Floods are always assumed to bring destruction with them. But the Kaziranga National Park in Assam proves this notion wrong and shows that floods can bring more benefits than destruction. Read on and be surprised – it is going to change the way you think of floods forever!
“Flood causes destruction, leads to loss of animal lives, is bad for the ecosystem, and therefore must be stopped at any cost.”
These are surely the thoughts that cross our minds when we think about floods. But can we summarily dismiss floods as unimportant? The answer is, “we cannot”, or at least, “not always”. And we don’t have to go far to see why.
Let us take the unique case of Kaziranga National Park in Assam, one of the leading national parks in the country. The park has a long history of floods and there are often incidents of animal deaths which cause serious concern among animal lovers. But what is surprising is that despite these never-ending floods, the park has not only managed to survive but thrive!
While prima facie it may seem like these floods which cause death of animals and destruction of habitats is bad for the park, yet if seen in the larger context, they are the lifeblood of the park.
Floods do cause death and destruction
There is no denying the fact that floods tend to leave behind a trail of destruction and deaths. According to the line transect data of April 2012, the animal casualty caused by floods stood at around 1% of the total population. The Hog Deer, whose population is estimated at 40-50 thousand, saw the highest casualty among the wild animals with a count of 512. Then there is loss of habitats which may cause these animals to venture out of their reserved areas into human establishments making them vulnerable to poachers and human-animal conflicts.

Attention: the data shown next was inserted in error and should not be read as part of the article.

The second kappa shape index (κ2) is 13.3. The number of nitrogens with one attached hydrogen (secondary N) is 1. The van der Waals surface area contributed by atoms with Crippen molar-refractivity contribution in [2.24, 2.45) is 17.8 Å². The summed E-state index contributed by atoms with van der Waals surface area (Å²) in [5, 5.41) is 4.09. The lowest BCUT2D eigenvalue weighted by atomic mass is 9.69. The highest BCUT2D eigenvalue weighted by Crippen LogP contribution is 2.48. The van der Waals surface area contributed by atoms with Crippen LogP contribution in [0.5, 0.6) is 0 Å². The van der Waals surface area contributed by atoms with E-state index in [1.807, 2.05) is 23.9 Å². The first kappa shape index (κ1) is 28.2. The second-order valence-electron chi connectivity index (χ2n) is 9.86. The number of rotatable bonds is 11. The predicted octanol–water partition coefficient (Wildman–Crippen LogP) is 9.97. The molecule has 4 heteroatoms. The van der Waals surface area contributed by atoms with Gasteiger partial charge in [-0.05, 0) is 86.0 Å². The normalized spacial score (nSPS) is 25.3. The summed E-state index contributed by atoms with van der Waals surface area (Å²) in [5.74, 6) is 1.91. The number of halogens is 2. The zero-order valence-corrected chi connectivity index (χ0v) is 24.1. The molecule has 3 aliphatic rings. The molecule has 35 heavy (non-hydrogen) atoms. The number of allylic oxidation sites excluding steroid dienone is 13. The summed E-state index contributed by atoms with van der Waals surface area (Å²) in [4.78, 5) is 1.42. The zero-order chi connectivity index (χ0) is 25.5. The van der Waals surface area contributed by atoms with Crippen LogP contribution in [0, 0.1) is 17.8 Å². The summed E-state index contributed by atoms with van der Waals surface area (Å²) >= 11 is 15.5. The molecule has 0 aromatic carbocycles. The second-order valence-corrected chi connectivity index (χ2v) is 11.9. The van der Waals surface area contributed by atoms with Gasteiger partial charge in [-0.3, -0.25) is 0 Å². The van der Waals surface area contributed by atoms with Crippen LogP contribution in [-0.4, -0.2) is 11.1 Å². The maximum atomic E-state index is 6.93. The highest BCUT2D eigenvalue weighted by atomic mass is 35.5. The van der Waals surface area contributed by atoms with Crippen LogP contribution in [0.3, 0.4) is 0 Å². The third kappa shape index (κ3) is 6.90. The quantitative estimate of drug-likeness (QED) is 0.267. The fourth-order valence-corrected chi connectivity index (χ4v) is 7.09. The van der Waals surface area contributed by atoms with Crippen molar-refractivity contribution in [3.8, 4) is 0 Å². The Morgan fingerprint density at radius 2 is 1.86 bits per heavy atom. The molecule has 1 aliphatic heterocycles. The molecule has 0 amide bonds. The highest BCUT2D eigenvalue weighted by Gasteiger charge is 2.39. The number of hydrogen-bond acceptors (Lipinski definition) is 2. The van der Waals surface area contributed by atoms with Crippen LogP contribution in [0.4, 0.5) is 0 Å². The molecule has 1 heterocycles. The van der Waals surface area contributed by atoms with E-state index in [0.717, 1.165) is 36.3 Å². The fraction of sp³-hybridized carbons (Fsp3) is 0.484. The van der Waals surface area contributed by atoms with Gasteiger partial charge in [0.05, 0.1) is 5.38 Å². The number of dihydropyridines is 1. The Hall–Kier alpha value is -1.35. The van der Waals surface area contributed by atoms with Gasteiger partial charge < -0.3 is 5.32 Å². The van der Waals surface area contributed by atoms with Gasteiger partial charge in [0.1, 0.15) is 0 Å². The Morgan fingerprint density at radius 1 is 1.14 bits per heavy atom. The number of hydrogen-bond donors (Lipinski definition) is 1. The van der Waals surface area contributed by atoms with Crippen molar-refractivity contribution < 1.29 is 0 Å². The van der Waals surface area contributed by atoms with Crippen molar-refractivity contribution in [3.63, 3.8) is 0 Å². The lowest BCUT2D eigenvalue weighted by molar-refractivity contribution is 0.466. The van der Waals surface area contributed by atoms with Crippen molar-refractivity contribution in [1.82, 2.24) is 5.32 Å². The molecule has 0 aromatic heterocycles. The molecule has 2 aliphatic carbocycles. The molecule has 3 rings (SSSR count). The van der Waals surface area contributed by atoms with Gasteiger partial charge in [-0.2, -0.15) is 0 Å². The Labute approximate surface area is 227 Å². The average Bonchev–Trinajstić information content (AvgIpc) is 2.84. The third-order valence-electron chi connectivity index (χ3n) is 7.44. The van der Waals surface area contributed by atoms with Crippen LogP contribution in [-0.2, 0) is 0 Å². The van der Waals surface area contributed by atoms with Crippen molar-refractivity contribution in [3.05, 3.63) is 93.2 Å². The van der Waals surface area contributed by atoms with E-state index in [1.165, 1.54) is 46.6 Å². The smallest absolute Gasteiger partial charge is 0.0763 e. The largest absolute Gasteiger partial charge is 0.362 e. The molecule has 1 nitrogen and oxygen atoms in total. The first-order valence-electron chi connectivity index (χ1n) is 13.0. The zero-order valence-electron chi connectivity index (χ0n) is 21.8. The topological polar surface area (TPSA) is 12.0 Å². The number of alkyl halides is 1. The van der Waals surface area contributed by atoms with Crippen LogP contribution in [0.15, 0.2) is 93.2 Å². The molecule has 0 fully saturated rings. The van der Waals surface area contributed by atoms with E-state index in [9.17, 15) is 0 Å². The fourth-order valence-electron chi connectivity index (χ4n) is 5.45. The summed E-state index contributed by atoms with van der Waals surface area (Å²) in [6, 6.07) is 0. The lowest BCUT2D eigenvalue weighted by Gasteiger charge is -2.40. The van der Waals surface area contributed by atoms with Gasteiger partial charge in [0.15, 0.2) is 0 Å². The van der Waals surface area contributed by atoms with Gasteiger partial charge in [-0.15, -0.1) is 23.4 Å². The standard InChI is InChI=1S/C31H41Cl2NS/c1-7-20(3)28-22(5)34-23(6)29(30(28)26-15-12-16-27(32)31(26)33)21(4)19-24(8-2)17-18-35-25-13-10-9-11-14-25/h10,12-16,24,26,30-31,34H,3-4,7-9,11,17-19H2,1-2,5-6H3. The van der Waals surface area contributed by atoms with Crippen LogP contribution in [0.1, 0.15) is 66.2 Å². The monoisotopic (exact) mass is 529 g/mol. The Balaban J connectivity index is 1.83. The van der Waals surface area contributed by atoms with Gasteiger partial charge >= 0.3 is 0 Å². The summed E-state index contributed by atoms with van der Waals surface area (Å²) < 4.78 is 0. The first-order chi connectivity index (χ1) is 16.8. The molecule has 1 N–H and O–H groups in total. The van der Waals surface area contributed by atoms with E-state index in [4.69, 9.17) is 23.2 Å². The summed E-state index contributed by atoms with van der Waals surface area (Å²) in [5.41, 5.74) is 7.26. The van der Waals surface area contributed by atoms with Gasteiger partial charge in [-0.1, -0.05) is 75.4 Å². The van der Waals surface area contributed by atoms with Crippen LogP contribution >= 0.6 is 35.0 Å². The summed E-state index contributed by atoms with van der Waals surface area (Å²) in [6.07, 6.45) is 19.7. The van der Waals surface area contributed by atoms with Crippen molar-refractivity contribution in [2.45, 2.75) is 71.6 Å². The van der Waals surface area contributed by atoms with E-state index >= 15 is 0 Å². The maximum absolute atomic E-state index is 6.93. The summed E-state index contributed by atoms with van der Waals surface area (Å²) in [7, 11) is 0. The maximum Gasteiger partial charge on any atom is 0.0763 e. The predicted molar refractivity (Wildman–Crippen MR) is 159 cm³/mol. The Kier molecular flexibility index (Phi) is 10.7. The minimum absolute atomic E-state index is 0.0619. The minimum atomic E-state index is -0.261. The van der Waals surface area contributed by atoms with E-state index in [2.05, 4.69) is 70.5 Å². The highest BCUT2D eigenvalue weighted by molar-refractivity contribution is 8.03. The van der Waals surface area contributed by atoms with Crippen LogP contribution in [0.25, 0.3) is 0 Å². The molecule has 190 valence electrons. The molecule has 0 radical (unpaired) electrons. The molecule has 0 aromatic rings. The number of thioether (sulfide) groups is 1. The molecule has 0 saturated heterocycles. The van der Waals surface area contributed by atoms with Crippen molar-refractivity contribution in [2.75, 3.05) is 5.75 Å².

512 deaths may seem a lot for some, but even by conservative estimates, more Hog Deer are killed every week by tigers. So the impact of floods on the wildlife species of Kaziranga National Park is in a way amplified. Another important point to note is that many of the victims of floods are infants, old and diseased, who are anyway fighting a losing battle in the war of ‘survival of the fittest’.
Also, not all floods have a penchant for blood, as in certain years there are no casualties; it all depends on the strength and the direction of the flood. Even if the flood is strong, there are many areas inside the park located at higher elevations where the animals can find shelter.
Apart from causing a few heartbreaks, the major role of floods lie in naturally maintaining the grasslands and wetlands of the park, upon which the entire ecosystem of the park stands. The flood water provides the necessary energy and constitutes a natural drainage system thereby paving the way for new vegetation to grow in place of the damaged and uprooted ones. The flood water also makes the soil more fertile so that it can support better and more diverse flora, which in turn helps the wild animals to increase their numbers and diversify.
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Growing consciousness among the public a relief for flood affected animals
Concerted efforts by NGOs, ably supported by park authorities, have ensured that people today are more aware about the difficulties faced by the animals during the rainy season. It is a common sight today to find people, especially those living in the vicinity of the park, participating in relief works. This is a welcome change from the days gone by when straying animals were promptly killed for different purposes like for their meat and skin.
Clogged corridors pose a bigger threat to the animals than floods
The rise in anthropogenic activities is putting tremendous pressure on the corridors that are used by the animals of the park to move out in case there is a disaster. Most of these spaces, which are rightfully theirs, are being increasingly encroached upon by opportunists and business establishments leaving negligible elbow room for the animals. One of the biggest culprits is a tea garden at Kanchanjuri that has blocked the corridor using barbed wires. Unless these corridors are made accessible to the animals, their suffering will not lessen.
At first glance it may seem like floods are a bane, when in fact they are a boon to the park. Yes, there are casualties, but they are insignificant in the final scheme of things. With greater awareness and participation of the public in relief and rehabilitation of animals, the fear of floods and damage caused by them can be minimized. But what we cannot ignore is that there are far bigger threats to the animals of the park than floods – like inaccessible corridors. Let us work together to remove these and give the animals the safe environment they deserve.